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In its latest update of the Highway Trust Fund Ticker, the U.S. Department of Transportation predicts the HTF to run out of money by the end of August.
In the ticker update, the DOT notes that the Highway Account started fiscal year 2014 with about $1.6 billion, and $9.7 billion was transferred from the General Fund.
Since then, the account’s cash balance has dropped by nearly $3.5 billion to $8.4 billion.
In the agency’s last update in March, the ticker predicted a shortfall by late July.
The HTF provides funding to the majority of projects in the U.S., and the DOT could slow reimbursements to state and local agencies to prevent the shortfall.
Transportation Secretary Anthony Foxx recently said that if the HTF, along with other problems with the nation’s transportation system, isn’t properly funded, the ultimate cost to the nation could be 700,000 jobs.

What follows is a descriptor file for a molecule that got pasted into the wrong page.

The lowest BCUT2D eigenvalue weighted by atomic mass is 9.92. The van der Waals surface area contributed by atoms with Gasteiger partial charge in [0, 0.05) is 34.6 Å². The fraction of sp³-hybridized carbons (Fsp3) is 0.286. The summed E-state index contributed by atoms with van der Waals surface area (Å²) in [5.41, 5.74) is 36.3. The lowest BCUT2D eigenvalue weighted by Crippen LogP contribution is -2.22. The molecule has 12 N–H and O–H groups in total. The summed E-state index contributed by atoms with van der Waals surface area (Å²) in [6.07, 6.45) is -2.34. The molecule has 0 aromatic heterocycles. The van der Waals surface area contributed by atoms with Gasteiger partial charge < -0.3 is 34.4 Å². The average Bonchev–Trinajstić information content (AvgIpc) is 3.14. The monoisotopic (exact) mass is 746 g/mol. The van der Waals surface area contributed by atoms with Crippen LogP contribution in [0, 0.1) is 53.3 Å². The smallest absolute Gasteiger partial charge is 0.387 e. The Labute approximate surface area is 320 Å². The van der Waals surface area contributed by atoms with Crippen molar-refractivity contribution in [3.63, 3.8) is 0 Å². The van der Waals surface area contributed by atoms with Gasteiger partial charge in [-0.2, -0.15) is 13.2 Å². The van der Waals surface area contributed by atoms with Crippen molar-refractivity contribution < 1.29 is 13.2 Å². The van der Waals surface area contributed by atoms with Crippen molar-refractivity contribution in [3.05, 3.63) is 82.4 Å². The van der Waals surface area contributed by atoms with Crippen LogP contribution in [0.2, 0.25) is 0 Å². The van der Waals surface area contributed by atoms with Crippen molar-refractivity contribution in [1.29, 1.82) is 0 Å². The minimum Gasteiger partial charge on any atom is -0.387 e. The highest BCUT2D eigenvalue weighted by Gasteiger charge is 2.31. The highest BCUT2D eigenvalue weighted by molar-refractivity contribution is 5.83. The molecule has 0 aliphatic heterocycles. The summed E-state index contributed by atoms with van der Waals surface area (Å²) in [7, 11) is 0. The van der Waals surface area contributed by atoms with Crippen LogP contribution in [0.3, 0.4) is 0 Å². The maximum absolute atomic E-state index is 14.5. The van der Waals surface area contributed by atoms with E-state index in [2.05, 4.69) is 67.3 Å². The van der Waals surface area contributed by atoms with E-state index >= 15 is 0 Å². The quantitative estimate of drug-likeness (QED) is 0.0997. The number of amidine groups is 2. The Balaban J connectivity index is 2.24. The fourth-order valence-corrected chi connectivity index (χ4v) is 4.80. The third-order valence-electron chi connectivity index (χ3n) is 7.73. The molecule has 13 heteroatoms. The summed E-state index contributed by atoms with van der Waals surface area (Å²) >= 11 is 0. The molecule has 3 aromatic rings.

“As soon as August to September of this year, the major funding source for our highway systems, our transit systems, the Highway Trust Fund is going to go belly-up,” Foxx said during the national convention of Al Sharpton’s National Action Network in New York City. “And the reason for that is because it’s gas tax dependent and people are riding more fuel-efficient cars and there’s not enough money.”
Despite the HTF’s looming insolvency, progress has been made in the past two months. In February, President Barack Obama proposed a $302 billion, four-year transportation reauthorization bill with the aim of avoiding such a shortfall. The proposed bill includes $63 billion to fund the gap in the Highway Trust Fund in the near term. According to the White House, the funding would address the insolvency of the fund for four years.
And just last week, key senators reached a bipartisan agreement on a plan they say will result in a long-term highway bill that would keep the current levels of funding with increase to account for inflation each year.
For more details, see the DOT’s Highway Trust Fund Ticker here.